At this point, it's no secret we're killing our planet at a frighteningly rapid pace. With plastic and other toxic materials polluting our oceans and infiltrating our air supply, it's more important now than ever for designers and scientists to develop scalable solutions to help reverse the bad habits we've created on both the producer and consumer levels.
To that note, tucked away in Brooklyn's New Lab was last week's Biofabricate conference. Bringing together the best in bio materials innovation, the fourth-annual Biofabricate focused on starting and continuing a dialogue between scientists, academics and designers and reinforcing the importance of collaboration within the biofabrication realm.
Key highlights of the 1-day conference included the presentations, of course, but also included the announcement of a new partnership between Biofabricate and Parley for the Oceans (who you may remember from their collaboration with adidas) and Biofabricate's exhibition space, which featured material works from exciting projects around the world.
The conference itself was divided into five sessions. The first of the five was "Designing for Health" where Richard Beckett of Arch-T and SynDeBio gave a fascinating talk on designing architectural structures that encourage plant growth instead of avoiding it as most buildings do. This particular session and its speakers focused on community and living spaces, which you don't typically come to mind when you think of biofabrication—it's generally thought of on a smaller-scale.
The following session was all about "Turning Problems Into Solutions," and the main problem addressed by speakers Cyrill Gutsch of Parley for the Oceans and Molly Morse of Mango Materials was plastic. From Gutsch's perspective, we need to focus less on recycling plastic and focus more on ending its use entirely. "Reduce, Reuse, Recycle" is an outdated model that Gutsch has replaced with "AIR," which stands for "Avoid, Intercept, Redesign." So, instead of repurposing plastics, we need to be completely redesigning them from the start.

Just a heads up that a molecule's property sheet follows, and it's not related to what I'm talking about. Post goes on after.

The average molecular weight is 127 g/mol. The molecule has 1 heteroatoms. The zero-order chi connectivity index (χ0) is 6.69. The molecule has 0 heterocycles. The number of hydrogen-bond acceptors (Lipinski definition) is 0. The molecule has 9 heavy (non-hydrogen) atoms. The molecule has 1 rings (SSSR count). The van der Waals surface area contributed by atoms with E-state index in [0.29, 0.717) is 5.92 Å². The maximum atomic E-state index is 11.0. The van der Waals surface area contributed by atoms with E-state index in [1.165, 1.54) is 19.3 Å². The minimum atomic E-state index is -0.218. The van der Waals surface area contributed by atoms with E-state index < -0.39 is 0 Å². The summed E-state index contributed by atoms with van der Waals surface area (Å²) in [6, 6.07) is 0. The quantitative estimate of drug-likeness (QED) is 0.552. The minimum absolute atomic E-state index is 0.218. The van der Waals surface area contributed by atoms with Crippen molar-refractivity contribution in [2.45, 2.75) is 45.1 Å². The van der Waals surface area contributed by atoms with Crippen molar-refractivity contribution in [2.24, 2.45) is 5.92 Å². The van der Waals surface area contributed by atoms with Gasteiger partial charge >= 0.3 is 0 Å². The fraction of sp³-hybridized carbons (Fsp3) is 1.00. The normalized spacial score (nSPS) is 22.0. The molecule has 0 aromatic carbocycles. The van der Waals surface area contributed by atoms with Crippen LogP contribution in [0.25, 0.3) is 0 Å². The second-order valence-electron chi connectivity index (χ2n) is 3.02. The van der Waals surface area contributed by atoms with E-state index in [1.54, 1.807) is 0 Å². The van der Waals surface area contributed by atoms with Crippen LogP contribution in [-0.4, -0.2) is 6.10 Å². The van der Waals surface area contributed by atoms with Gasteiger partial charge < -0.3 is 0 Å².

Session three, titled "Collaboration Driving Innovation," focused on designers and scientists joining forces to address environmental problems. Liz Ciokajlo of OurOwnsKIN and Maurizio Montalti of Officina Corpuscoli and MOGU explained in detail the MarsBoot they created for MoMA's Is Fashion Modern? exhibition and how their collaboration with each other and outside scientists was an integral part of bringing their project to life. Natsai Chieza of Faber Futures then gave a presentation about her residency at Boston's Ginkgo Bioworks, where she worked with Ginkgo's team of scientists to develop a new strain of bacteria that produces the pigments she uses in her bacterial fabric dyeing process.
The fourth session entitled "Evolving Materials" covered everything from Modern Meadow's liquid leather ZOA to apples designed to remain fresh and never brown. Ecovative's Eben Bayer also came to the stage to discuss his mycelium materials and kits—as one of the longest standing companies within that realm, it was especially fascinating to hear about how Bayer kept Ecovative going strong through tough economic times.
The conference appropriately concluded with a session on "Growing the Future," where speakers focused on the biofabrication business from two angles—how to successfully grow a biofabrication company and key companies currently supporting biofabrication, such as Miroslava Duma's Fashion Tech Lab. This last session left things on a positive note and encouraged attendees to reach outside of their realm to work with unexpected partners.
Sadly, we missed out on the cricket-themed workshop, but maybe next year.